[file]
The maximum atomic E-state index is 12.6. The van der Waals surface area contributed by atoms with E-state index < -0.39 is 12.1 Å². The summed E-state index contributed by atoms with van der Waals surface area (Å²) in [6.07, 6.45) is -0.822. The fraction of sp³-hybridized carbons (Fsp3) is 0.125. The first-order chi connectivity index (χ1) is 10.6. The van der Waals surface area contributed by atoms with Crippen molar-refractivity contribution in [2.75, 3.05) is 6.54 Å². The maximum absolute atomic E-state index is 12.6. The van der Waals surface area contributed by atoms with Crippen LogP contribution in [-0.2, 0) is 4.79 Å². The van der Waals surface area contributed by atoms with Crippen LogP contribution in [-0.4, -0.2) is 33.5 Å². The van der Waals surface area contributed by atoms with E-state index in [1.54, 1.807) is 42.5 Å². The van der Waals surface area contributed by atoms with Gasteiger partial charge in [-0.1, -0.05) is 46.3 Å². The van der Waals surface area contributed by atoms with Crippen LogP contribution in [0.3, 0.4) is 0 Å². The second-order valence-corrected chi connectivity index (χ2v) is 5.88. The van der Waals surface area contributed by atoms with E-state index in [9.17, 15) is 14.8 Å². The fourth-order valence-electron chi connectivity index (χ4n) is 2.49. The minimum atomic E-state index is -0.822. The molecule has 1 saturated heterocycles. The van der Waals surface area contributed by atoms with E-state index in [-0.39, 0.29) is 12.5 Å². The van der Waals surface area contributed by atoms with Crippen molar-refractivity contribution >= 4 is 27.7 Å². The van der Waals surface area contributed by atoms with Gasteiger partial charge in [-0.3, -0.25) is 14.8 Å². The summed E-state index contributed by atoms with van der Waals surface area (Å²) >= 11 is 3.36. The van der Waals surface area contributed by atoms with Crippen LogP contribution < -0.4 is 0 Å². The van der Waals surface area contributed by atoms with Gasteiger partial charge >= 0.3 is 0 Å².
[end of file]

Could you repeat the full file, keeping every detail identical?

The maximum atomic E-state index is 12.6. The van der Waals surface area contributed by atoms with E-state index < -0.39 is 12.1 Å². The summed E-state index contributed by atoms with van der Waals surface area (Å²) in [6.07, 6.45) is -0.822. The fraction of sp³-hybridized carbons (Fsp3) is 0.125. The first-order chi connectivity index (χ1) is 10.6. The van der Waals surface area contributed by atoms with Crippen molar-refractivity contribution in [2.75, 3.05) is 6.54 Å². The maximum absolute atomic E-state index is 12.6. The van der Waals surface area contributed by atoms with Crippen LogP contribution in [-0.2, 0) is 4.79 Å². The van der Waals surface area contributed by atoms with Crippen LogP contribution in [-0.4, -0.2) is 33.5 Å². The van der Waals surface area contributed by atoms with E-state index in [1.54, 1.807) is 42.5 Å². The van der Waals surface area contributed by atoms with Gasteiger partial charge in [-0.1, -0.05) is 46.3 Å². The van der Waals surface area contributed by atoms with Crippen LogP contribution in [0.3, 0.4) is 0 Å². The second-order valence-corrected chi connectivity index (χ2v) is 5.88. The van der Waals surface area contributed by atoms with E-state index in [9.17, 15) is 14.8 Å². The fourth-order valence-electron chi connectivity index (χ4n) is 2.49. The minimum atomic E-state index is -0.822. The molecule has 1 saturated heterocycles. The van der Waals surface area contributed by atoms with E-state index in [-0.39, 0.29) is 12.5 Å². The van der Waals surface area contributed by atoms with Crippen molar-refractivity contribution >= 4 is 27.7 Å². The van der Waals surface area contributed by atoms with Gasteiger partial charge in [-0.3, -0.25) is 14.8 Å². The summed E-state index contributed by atoms with van der Waals surface area (Å²) >= 11 is 3.36. The van der Waals surface area contributed by atoms with Crippen LogP contribution < -0.4 is 0 Å². The van der Waals surface area contributed by atoms with Gasteiger partial charge >= 0.3 is 0 Å².